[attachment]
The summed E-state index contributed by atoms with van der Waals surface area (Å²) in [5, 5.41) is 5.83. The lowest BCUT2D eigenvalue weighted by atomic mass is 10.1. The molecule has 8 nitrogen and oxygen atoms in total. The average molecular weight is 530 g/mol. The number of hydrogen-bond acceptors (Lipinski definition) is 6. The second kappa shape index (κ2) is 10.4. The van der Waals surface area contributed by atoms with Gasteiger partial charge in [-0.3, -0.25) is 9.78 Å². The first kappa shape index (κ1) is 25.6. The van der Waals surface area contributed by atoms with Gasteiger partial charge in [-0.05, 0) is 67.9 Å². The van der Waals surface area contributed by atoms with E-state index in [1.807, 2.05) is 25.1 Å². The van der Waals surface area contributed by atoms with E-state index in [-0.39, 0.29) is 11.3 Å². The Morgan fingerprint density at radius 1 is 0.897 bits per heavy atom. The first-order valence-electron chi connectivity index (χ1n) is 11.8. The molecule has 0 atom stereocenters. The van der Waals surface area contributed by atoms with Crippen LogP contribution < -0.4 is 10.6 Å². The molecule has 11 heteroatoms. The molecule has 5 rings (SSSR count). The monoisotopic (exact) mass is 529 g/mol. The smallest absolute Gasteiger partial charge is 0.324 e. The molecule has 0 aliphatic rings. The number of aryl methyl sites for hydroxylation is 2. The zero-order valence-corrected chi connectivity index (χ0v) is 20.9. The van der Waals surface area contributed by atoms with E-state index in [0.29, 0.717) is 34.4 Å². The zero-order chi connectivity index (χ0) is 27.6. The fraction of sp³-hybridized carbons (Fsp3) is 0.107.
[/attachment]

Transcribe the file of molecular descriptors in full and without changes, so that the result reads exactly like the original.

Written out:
The summed E-state index contributed by atoms with van der Waals surface area (Å²) in [5, 5.41) is 5.83. The lowest BCUT2D eigenvalue weighted by atomic mass is 10.1. The molecule has 8 nitrogen and oxygen atoms in total. The average molecular weight is 530 g/mol. The number of hydrogen-bond acceptors (Lipinski definition) is 6. The second kappa shape index (κ2) is 10.4. The van der Waals surface area contributed by atoms with Gasteiger partial charge in [-0.3, -0.25) is 9.78 Å². The first kappa shape index (κ1) is 25.6. The van der Waals surface area contributed by atoms with Gasteiger partial charge in [-0.05, 0) is 67.9 Å². The van der Waals surface area contributed by atoms with E-state index in [1.807, 2.05) is 25.1 Å². The van der Waals surface area contributed by atoms with E-state index in [-0.39, 0.29) is 11.3 Å². The Morgan fingerprint density at radius 1 is 0.897 bits per heavy atom. The first-order valence-electron chi connectivity index (χ1n) is 11.8. The molecule has 0 atom stereocenters. The van der Waals surface area contributed by atoms with Crippen LogP contribution < -0.4 is 10.6 Å². The molecule has 11 heteroatoms. The molecule has 5 rings (SSSR count). The monoisotopic (exact) mass is 529 g/mol. The smallest absolute Gasteiger partial charge is 0.324 e. The molecule has 0 aliphatic rings. The number of aryl methyl sites for hydroxylation is 2. The zero-order valence-corrected chi connectivity index (χ0v) is 20.9. The van der Waals surface area contributed by atoms with E-state index in [0.29, 0.717) is 34.4 Å². The zero-order chi connectivity index (χ0) is 27.6. The fraction of sp³-hybridized carbons (Fsp3) is 0.107.